MOSCOW // Prime minister Vladimir Putin today urged "very tough" measures against terrorism, as he sought to assure Russians shocked by a deadly train bombing that killed dozens of people. "It is necessary to act in a very tough way against criminals who carry out these kinds of terrorist attacks," Mr Putin said in a televised phone-in show on national television where he took questions from ordinary Russians.
He insisted that Russia had "enough firmness and decisiveness" to prevent attacks like last Friday's bombing, which killed 26 and injured around 100 more passengers aboard a train heading from Moscow to Saint Petersburg. "We need all of society every one of us to be aware of this threat which has been with us all these years," said Mr Putin, who earned a reputation for toughness by cracking down on Chechen rebels during his rise to power a decade ago.
He admitted it would be "very difficult and complex" to prevent attacks on infrastructure targets across Russia's sprawling territory, but insisted it would be possible if citizens co-operated with the state. "We need to act pre-emptively. The law-enforcement agencies understand perfectly well what I mean," Mr Putin said, without elaborating. The comments came during a nationally broadcast phone-in show which continued a tradition from Mr Putin's presidency.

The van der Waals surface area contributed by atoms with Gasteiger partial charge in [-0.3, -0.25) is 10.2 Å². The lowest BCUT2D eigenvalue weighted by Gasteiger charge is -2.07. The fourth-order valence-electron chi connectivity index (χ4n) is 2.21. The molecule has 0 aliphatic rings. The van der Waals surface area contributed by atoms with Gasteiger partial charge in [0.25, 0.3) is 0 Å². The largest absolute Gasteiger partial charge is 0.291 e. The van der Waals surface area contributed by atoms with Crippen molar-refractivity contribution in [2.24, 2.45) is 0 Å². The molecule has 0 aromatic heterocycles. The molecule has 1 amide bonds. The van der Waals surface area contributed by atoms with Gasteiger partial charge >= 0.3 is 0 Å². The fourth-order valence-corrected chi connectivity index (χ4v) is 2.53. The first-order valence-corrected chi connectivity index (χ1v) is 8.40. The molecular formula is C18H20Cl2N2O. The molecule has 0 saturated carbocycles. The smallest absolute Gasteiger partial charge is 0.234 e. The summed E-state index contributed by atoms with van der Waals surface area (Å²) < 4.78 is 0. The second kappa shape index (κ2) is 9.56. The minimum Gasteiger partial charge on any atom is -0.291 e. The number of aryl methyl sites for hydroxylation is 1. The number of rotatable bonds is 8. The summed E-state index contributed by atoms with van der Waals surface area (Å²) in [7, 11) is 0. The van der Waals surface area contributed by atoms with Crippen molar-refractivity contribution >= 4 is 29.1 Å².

Mr Putin, who served as president in 2000-2008, is still seen by many Russians and political experts as the country's true leader, holding more power than his hand-picked successor in the Kremlin, President Dmitry Medvedev. There has been speculation that Mr Putin may seek to return to the presidency in 2012 when Mr Medvedev's term expires. Other questions in the phone-in show titled A Conversation with Vladimir Putin focused on economic issues such as pensions and unemployment.
People posed questions to Mr Putin by video link from locations including the northern town of Pikalyovo, which this summer was the site of a high-profile labour dispute as a local factory faced closure due to the economic crisis. More than a million questions also were sent in beforehand by telephone, SMS and e-mail. Russians had made 950,000 calls to the programme's hotline, the government press service told news agencies before it was set to begin. They also sent questions in 439,000 text messages and 70,000 e-mails.
During Mr Putin's presidency, the phone-in became a national tradition where he would answer dozens of questions on everything from tensions with the West to the most local issues. Thursday's phone-in was the eighth such talk with ordinary Russians that Mr Putin has conducted, and his second since stepping down as president and becoming prime minister last year. * AFP